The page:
The Birth of Parentonomics: A Guest Post
My friend Joshua Gans is one of Australia’s best young economists, and he is also a parent. And as passionate as Joshua is about economics, he’s just as passionate about parenting. While it has always been fun to follow Joshua’s economic musings on his blog, Core Economics, I have been having more fun following his parenting blog, Game Theorist, devoted to “musings on economics and child rearing.”
I’m never quite sure whether this blog is about the strange things one discovers when looking at the everyday experience of parenting through the eyes of an economist, or about the strange things one discovers about economists when looking at them through the eyes of a kid. Either way, it is always interesting.
Here are a few fun samplers to get you started:
- A series of posts about optimal incentives for toilet training (including the problems that arise with the use of team incentives).
- Strategically applied Band-Aids as an anti-thumbsucking commitment device.
- How probabilistic parenting can make Dad appear to have supernatural powers.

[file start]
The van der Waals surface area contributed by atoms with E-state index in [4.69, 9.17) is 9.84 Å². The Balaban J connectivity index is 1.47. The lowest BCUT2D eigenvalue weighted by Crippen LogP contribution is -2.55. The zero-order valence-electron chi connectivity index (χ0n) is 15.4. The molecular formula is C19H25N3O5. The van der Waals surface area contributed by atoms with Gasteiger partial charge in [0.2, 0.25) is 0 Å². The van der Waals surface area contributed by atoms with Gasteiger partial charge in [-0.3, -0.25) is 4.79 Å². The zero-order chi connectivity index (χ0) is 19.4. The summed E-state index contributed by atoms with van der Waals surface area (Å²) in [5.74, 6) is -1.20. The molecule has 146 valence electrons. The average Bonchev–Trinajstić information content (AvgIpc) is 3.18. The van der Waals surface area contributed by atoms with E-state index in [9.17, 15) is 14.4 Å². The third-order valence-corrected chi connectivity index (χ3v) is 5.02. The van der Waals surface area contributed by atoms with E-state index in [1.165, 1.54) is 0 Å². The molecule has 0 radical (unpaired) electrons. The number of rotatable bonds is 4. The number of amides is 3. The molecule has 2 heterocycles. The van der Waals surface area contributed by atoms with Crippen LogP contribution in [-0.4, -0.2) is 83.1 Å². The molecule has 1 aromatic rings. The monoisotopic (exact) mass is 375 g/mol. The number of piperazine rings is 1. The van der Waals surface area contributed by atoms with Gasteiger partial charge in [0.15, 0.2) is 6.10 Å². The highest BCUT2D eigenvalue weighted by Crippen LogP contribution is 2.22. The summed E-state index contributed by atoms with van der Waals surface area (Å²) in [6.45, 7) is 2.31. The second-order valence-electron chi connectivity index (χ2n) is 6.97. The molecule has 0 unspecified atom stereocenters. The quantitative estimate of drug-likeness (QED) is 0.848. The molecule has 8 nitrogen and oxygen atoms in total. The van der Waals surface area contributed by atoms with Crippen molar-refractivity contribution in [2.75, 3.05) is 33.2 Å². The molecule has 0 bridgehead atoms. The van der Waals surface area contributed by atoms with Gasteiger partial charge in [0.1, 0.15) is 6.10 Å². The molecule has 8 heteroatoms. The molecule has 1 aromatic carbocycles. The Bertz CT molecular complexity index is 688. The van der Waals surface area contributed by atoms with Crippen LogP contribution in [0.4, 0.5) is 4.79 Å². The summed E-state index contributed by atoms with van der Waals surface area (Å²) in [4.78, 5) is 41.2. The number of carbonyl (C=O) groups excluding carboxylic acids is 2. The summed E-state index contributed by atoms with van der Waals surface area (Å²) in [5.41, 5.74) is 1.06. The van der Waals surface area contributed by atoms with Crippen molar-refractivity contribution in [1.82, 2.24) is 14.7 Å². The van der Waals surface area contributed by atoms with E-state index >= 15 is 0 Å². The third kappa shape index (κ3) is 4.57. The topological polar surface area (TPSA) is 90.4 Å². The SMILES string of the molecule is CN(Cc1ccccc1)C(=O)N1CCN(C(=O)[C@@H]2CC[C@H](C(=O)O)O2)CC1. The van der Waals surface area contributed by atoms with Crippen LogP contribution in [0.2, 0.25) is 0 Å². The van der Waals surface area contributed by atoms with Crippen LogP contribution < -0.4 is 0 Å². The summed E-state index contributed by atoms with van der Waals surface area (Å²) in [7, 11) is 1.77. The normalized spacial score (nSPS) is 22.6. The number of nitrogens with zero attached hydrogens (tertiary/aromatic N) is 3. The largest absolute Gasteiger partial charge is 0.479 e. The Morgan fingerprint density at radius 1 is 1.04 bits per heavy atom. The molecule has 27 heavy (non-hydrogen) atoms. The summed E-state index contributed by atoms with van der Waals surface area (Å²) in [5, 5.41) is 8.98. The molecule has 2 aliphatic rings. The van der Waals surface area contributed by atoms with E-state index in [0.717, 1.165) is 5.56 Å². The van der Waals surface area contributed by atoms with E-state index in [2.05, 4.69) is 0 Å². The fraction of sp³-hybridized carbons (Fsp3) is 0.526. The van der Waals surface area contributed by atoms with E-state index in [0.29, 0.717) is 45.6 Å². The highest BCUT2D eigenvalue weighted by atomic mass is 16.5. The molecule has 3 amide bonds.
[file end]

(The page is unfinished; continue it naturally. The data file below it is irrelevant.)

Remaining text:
- How to get your child to stop losing his/her lunch box.
- The spanking debate reconsidered through the lens of game theory.
- The economics of the tooth fairy.
- My favorite: Why not teach subtraction before addition and division before multiplication?
- Enforceable parenting contracts.
- The child chauffeur’s dilemma.
- And the economics of marriage — for 7-year-olds.
I’m sure that many parents will recognize many of the parenting dilemmas that Joshua has come across. Each of these vignettes is amusing, often touching, and always told in a very tender way. Yet the economist in Joshua can re-frame these stories to find the underlying economics, and perhaps some useful parenting insights as well.
The good news is that he is going to be putting some of his ideas to work in a book — Parentonomics — that should be coming out in a few months. A sample chapter (on traveling) is already available here. At this point only the Australian rights have been sold, although I think there is a great opportunity here for any publisher or agent who wants to bring this book to a broader audience.